Are you a Health Professional? Jump over to the doctors only platform. Click Here

Hyperuricaemic nephropathy (gout, purines and interstitial nephritis)

highlighted kidneys
Print Friendly, PDF & Email

What is hyperuricaemic nephropathy (gout, purines and interstitial nephritis)?

Hyperuricaemic nephropathy is a disease of the kidneys.

There are three forms of renal disease associated with hyperuricaemia:

  1. Chronic hyperuricaemic nephropathy;
  2. Acute hyperuricaemic nephropathy;
  3. Uric acid stone formation: Nephrolithiasis (see Urinary Stone Disease).

Statistics on hyperuricaemic nephropathy

The prevalence of hyperuricaemia in Europe and the USA is approximately 5%.

The presence of hyperuricaemia increases a patient’s risk of developing gouty arthritis and crystal nephropathy. The exact risk of developing either of these conditions in the presence of elevated uric acid levels cannot be given as an absolute risk as hyperuricaemia can occur with varying severity.

Risk factors for hyperuricaemic nephropathy

The central risk factor for the development of hyperuricaemic nephropathy is raised serum uric acid levels, or hyperuricaemia. Uric acid is the final breakdown product of purines within the body.

Uric acid levels rise in the body as a result of either:

  • Increased production; or
  • Decreased excretion.

Increased production of uric acid

  • Enzyme defects:
    • HGPRT (hypoxanthine-guanine-phosphoribosyl transferase) deficiency;
    • Phosphoribosyl-pyrophosphate overactivity;
    • Glucose-6-phosphate deficiency.
  • Increased purine turnover:
    • Myeloproliferative disorders (polycythaemia vera);
    • Lymphoproliferative disorders (leukaemia);
    • Certain forms of cancer.
  • Increased consumption in diet of offal, oily fish, and beer.

Impaired excretion of uric acid

  • Chronic renal disease;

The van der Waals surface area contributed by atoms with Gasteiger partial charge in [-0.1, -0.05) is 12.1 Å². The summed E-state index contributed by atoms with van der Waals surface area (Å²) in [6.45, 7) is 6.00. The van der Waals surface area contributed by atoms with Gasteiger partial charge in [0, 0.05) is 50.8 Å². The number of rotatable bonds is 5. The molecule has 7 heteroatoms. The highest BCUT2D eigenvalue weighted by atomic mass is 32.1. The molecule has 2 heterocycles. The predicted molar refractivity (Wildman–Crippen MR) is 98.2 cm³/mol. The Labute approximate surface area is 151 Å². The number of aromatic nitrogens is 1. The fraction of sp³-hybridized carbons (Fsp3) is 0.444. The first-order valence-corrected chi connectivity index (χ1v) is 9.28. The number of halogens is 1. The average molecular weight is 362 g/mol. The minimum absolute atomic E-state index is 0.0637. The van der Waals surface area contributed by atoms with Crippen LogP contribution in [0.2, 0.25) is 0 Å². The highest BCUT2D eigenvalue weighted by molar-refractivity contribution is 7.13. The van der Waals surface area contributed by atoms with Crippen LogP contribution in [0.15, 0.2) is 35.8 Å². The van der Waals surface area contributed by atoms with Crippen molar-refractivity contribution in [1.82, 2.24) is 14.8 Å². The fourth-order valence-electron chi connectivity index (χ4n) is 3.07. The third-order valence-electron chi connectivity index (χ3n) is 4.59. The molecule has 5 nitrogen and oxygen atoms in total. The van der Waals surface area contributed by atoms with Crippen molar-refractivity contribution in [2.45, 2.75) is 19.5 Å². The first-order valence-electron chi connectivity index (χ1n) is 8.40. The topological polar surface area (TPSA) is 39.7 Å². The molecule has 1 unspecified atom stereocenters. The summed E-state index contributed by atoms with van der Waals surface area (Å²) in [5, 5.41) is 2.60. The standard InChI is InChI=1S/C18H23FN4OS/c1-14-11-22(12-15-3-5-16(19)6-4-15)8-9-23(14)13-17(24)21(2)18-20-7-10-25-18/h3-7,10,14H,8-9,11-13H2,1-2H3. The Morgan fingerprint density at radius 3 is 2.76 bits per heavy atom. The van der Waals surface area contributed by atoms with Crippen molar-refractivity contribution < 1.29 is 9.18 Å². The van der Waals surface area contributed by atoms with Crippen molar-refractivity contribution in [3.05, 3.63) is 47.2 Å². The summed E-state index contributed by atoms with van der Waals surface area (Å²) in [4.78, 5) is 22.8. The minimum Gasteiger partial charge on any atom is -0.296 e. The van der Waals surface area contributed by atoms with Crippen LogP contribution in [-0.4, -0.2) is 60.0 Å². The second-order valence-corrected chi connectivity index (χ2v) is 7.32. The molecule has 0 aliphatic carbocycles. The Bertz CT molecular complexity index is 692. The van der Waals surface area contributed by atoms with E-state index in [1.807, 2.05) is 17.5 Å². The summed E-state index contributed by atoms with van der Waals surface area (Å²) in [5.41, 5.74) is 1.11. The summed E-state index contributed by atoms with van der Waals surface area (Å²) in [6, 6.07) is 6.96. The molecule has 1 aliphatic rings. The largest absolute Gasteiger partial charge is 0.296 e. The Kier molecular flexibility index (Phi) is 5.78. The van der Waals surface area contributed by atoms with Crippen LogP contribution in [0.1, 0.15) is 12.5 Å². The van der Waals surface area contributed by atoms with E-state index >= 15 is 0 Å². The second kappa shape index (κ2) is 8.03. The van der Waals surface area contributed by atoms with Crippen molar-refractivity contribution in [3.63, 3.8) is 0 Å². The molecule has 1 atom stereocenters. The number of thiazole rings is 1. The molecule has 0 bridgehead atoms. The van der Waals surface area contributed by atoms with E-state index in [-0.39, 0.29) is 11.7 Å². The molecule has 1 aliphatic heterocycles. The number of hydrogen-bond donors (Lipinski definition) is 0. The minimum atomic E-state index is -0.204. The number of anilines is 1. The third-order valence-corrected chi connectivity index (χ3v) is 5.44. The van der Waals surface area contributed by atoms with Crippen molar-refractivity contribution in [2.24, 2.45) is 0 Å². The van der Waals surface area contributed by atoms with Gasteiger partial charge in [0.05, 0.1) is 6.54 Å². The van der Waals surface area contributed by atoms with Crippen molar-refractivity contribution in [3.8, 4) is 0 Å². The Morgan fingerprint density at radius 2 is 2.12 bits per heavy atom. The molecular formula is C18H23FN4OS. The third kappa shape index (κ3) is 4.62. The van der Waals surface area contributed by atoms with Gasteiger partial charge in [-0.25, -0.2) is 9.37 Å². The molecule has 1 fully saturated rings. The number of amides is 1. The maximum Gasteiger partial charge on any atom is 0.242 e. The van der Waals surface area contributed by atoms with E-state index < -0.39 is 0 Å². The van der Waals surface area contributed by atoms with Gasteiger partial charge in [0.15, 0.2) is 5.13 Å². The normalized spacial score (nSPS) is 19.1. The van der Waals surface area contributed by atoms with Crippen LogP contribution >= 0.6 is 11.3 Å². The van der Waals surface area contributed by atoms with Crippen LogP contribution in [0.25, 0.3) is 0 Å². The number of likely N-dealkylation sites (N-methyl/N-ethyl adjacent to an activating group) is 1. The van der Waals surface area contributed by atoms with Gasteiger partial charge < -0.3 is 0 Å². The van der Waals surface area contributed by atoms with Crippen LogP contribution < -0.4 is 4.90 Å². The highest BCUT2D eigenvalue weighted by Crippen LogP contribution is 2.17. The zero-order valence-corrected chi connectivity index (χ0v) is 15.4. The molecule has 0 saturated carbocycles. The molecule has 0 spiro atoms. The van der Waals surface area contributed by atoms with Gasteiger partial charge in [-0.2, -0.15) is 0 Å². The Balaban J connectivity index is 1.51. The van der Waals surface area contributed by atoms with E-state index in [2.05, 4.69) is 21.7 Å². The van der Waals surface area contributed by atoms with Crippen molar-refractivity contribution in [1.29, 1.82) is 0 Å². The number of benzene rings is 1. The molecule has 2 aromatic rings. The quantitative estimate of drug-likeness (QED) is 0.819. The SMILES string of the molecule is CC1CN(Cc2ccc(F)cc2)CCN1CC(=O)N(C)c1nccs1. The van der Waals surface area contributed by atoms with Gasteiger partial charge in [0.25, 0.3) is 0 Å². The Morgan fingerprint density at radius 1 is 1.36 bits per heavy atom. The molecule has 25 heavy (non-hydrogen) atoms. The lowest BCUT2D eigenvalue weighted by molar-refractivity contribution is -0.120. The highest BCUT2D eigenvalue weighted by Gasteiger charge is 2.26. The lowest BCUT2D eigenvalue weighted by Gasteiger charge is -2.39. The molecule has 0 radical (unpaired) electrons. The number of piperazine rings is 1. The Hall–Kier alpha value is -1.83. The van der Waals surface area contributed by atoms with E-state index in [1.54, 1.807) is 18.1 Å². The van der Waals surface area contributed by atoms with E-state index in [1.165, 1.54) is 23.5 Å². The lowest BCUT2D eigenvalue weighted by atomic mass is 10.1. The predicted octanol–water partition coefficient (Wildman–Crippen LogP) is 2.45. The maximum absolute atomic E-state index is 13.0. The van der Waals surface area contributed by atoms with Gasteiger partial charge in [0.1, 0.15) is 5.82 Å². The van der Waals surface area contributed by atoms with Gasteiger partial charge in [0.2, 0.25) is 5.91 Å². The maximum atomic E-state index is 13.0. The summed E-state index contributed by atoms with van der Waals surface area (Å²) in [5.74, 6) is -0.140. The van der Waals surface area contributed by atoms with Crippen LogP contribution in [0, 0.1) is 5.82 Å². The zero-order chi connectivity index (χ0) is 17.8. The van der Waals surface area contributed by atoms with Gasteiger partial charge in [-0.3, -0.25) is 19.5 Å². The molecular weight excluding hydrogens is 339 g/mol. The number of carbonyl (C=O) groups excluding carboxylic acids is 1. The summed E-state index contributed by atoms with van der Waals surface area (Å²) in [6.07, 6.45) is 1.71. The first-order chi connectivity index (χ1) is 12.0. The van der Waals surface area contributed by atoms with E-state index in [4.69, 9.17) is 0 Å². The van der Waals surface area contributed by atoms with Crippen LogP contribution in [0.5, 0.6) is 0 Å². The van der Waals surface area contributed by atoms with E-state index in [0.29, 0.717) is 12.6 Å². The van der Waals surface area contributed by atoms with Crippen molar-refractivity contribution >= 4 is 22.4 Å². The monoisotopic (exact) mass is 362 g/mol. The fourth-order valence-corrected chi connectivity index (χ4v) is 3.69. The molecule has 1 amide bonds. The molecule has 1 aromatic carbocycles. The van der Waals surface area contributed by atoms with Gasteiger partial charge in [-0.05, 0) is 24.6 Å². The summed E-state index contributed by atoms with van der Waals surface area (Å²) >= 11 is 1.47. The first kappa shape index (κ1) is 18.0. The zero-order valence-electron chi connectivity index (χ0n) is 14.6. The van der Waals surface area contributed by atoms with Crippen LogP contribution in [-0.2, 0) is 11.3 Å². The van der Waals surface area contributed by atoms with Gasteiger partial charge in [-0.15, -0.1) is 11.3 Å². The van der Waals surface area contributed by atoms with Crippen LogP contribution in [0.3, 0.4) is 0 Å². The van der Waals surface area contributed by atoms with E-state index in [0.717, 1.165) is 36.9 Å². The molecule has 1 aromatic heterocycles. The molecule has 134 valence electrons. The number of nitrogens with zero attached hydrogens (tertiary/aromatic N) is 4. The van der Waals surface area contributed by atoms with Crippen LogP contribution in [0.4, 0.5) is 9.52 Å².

• Drugs therapy especially thiazide diuretics and aspirin;
  • Hypertension;
  • Hypothyroidism;
  • Hyperparathyroidism;
  • Increased lactic acid production from excessive exercise, alcohol or starvation.

Progression of hyperuricaemic nephropathy

Chronic hyperuricaemic nephropathy

The occurs in patients with a less severe but more protracted state of hyperuricaemia. The condition usually arises subtle, with an insidious decline of renal function that may progress to renal failure over many years.

Acute hyperuricaemic nephropathy

This form of disease occurs mosst frequently in patient undergoing chemotherapy, in which cells are destroyed releasing large amounts of purine which is then metabolised to uric acid. The onset of symptoms is abrupt, resulting in oliguric renal failure over a short period. With appropriate therapy, the patient can be supported through their acute renal failure while uric acid levels are controlled with agents such as allopurinol.

How is hyperuricaemic nephropathy diagnosed?

  1. Establish baseline renal function:
    • Bloods;
    • Urea, electrolytes and creatinine;
    • Serum uric acid.
  2. Investigate for obstruction:
    • Intravenous pyelogram;
    • Renal ultrasonography.

How is hyperuricaemic nephropathy treated?

  1. Reduce uric acid concentration: Start treatment with allopurinol immediately;
  2. Alkalinise urine: Give IV 1.26% sodium bicarbonate with acetazolamide (500mg PO stat, then 250mg tds);
  3. Monitor urea, creatinine and electrolytes and support through acute acute renal failure if present. Consider dialysis if renal failure cannot be controlled by conservative means. Expect recovery in 7-21 days.
  4. Consider percutaneous nephrostomy if extrarenal obstruction exists and patient in complete ureteric obstruction. Stones may then pass spontaneously or be removed by urological surgeon.

References

  1. Braunwald, Fauci, Kasper, Hauser, Longo, Jameson. Harrison’s Principles of Internal Medicine. 15th Edition. McGraw-Hill. 2001.
  2. Cotran, Kumar, Collins 6th edition. Robbins Pathologic Basis of Disease. WB Saunders Company. 1999.
  3. Kumar P, Clark M. CLINICAL MEDICINE. WB Saunders 2002 Pg 545-549.
  4. Longmore M, Wilkinson I, Torok E. OXFORD HANDBOOK OF CLINICAL MEDICINE. Oxford Universtiy Press. 2001.
Print Friendly, PDF & Email

Dates

Posted On: 9 December, 2003
Modified On: 31 May, 2018

Tags



Created by: myVMC